National Geographic Kids Bird Guide of North America: The Best Birding Book for Kids from National Geographic’s Bird Experts by Jonathan Alderfer

It may seem like hype to call yourself the best, but this book really does takes kid-friendly bird guides to a whole new level. The book features National Geographic quality photographs and artwork. Plus, it wouldn’t be National Geographic with really nice maps of where many of the birds are found (sneak in a geography lesson here?) Now add a lot of good tips for identification and easily-digestible facts about the different birds. Stir in a few bird-related activities, and you have a fantastic bird guide for kids.

Age Range: 7 – 9 years
Paperback: 176 pages
Publisher: National Geographic Children’s Books (March 12, 2013)
ISBN-10: 1426310943
ISBN-13: 978-1426310942

Older children will enjoy reading about Fire Birds by Sneed B. Collard III.

Fire Birds reveals the work of biology professor Dick Hutto, who has been investigating what happens to bird species after a forest fire. He found that some kinds of birds increase in number due to increased nest sites and food. He has come up with a list of 15 species that are closely associated with recently burned forests, which he calls “Fire Birds.” Can you guess what they might be?

(This title was previously reviewed at Wrapped in Foil.)

Ages: 8+
Hardcover: 48 pages
Publisher: Bucking Horse Books (December 10, 2014)
ISBN-10: 0984446079
ISBN-13: 978-0984446070

Crow Smarts: Inside the Brain of the World’s Brightest Bird by Pamela S. Turner and photographs by Andy Comins


Written with light humor (one of the crows is named “Crow we never got around to naming”) and illustrated with birds-eye-view photographs (like the one on the cover). Whether you have read all of books in the Scientists in the Field series or none of them, you are going to want to pick up this one. Perfect for anyone interested in learning, tool use and birds, including budding animal behaviorists, ornithologists, psychologists and educators.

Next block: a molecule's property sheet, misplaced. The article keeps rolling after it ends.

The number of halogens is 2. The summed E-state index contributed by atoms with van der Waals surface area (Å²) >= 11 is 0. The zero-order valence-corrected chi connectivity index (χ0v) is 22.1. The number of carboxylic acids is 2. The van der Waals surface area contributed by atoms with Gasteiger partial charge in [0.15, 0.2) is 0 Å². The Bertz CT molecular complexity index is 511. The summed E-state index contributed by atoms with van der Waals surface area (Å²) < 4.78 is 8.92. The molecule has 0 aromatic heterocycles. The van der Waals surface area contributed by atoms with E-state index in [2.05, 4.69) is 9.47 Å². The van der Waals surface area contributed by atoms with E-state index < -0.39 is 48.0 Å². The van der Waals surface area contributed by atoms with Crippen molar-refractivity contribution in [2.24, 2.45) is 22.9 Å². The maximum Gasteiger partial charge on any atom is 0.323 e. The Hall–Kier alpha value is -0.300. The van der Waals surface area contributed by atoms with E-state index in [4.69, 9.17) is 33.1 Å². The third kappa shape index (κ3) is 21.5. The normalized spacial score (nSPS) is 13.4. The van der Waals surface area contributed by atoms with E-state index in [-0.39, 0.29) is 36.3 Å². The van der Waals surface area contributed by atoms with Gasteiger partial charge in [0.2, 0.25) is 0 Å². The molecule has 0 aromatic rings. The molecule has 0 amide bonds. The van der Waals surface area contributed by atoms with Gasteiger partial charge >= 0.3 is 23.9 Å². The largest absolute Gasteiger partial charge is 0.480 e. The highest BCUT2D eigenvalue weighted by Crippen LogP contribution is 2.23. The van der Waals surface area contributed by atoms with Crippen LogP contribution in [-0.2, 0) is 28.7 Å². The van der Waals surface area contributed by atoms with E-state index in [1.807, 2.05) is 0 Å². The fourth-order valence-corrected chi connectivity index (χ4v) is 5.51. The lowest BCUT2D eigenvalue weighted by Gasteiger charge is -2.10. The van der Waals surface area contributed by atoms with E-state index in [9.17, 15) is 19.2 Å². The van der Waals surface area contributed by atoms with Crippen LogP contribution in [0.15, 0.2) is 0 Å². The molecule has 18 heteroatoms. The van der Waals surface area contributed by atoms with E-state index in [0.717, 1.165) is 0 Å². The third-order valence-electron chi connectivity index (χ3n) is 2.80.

Full review at Growing With Science.

Age Range: 10 – 12 years
Publisher: HMH Books for Young Readers (August 2, 2016)
ISBN-10: 0544416198
ISBN-13: 978-0544416192

Birdology: 30 Activities and Observations for Exploring the World of Birds (Young Naturalists) by Monica Russo and with photographs by Kevin Byron

Birdology gives an introduction to many aspects of bird biology, such as their anatomy and special characteristics, where to look for them, what they eat, bird migratory behavior, etc. In the final section it explores common careers that involve working with birds. Each section reveals information about a topic, such as feathers, and then provides suggestions for hands-on activities to reinforce learning.

The author is very careful to point out that it is illegal to collect or possess feathers, nests or eggs of wild birds. All the activity suggestions keep this important consideration in mind.

(Full review and activities at Growing with Science blog)

Age Range: 7 and up
Publisher: Chicago Review Press (January 1, 2015)
ISBN-10: 161374949X
ISBN-13: 978-1613749494


Be sure to check our recent list of children’s books about bird migrations, too.

Do you have a book to add to this list? We’d love to hear from you.